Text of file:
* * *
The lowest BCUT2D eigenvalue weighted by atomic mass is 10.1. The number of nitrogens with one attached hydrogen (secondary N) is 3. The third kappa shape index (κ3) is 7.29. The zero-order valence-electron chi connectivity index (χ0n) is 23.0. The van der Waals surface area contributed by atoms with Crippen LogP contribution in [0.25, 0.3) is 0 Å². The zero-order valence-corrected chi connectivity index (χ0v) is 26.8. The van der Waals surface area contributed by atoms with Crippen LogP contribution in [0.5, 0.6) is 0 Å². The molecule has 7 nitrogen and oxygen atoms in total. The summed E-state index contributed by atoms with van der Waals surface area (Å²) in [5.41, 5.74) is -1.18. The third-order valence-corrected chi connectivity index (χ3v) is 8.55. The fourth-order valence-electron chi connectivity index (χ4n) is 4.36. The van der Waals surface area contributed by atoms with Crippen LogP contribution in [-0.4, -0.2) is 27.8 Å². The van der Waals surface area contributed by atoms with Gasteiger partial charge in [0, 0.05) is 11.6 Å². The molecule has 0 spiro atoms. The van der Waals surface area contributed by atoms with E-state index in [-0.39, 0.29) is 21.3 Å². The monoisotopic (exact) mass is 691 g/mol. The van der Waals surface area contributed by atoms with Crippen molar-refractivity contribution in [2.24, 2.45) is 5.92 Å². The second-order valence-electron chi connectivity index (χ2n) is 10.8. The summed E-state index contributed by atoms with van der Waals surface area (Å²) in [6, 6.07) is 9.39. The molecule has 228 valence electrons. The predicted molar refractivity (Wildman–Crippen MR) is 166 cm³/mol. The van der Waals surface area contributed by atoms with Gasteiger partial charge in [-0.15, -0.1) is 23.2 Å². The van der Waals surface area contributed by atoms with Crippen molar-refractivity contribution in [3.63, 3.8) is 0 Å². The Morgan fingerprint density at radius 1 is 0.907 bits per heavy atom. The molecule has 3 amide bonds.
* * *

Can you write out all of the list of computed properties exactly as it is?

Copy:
The lowest BCUT2D eigenvalue weighted by atomic mass is 10.1. The number of nitrogens with one attached hydrogen (secondary N) is 3. The third kappa shape index (κ3) is 7.29. The zero-order valence-electron chi connectivity index (χ0n) is 23.0. The van der Waals surface area contributed by atoms with Crippen LogP contribution in [0.25, 0.3) is 0 Å². The zero-order valence-corrected chi connectivity index (χ0v) is 26.8. The van der Waals surface area contributed by atoms with Crippen LogP contribution in [0.5, 0.6) is 0 Å². The molecule has 7 nitrogen and oxygen atoms in total. The summed E-state index contributed by atoms with van der Waals surface area (Å²) in [5.41, 5.74) is -1.18. The third-order valence-corrected chi connectivity index (χ3v) is 8.55. The fourth-order valence-electron chi connectivity index (χ4n) is 4.36. The van der Waals surface area contributed by atoms with Crippen LogP contribution in [-0.4, -0.2) is 27.8 Å². The van der Waals surface area contributed by atoms with Gasteiger partial charge in [0, 0.05) is 11.6 Å². The molecule has 0 spiro atoms. The van der Waals surface area contributed by atoms with E-state index in [-0.39, 0.29) is 21.3 Å². The monoisotopic (exact) mass is 691 g/mol. The van der Waals surface area contributed by atoms with Crippen molar-refractivity contribution in [2.24, 2.45) is 5.92 Å². The second-order valence-electron chi connectivity index (χ2n) is 10.8. The summed E-state index contributed by atoms with van der Waals surface area (Å²) in [6, 6.07) is 9.39. The molecule has 228 valence electrons. The predicted molar refractivity (Wildman–Crippen MR) is 166 cm³/mol. The van der Waals surface area contributed by atoms with Gasteiger partial charge in [-0.15, -0.1) is 23.2 Å². The van der Waals surface area contributed by atoms with Crippen molar-refractivity contribution in [3.63, 3.8) is 0 Å². The Morgan fingerprint density at radius 1 is 0.907 bits per heavy atom. The molecule has 3 amide bonds.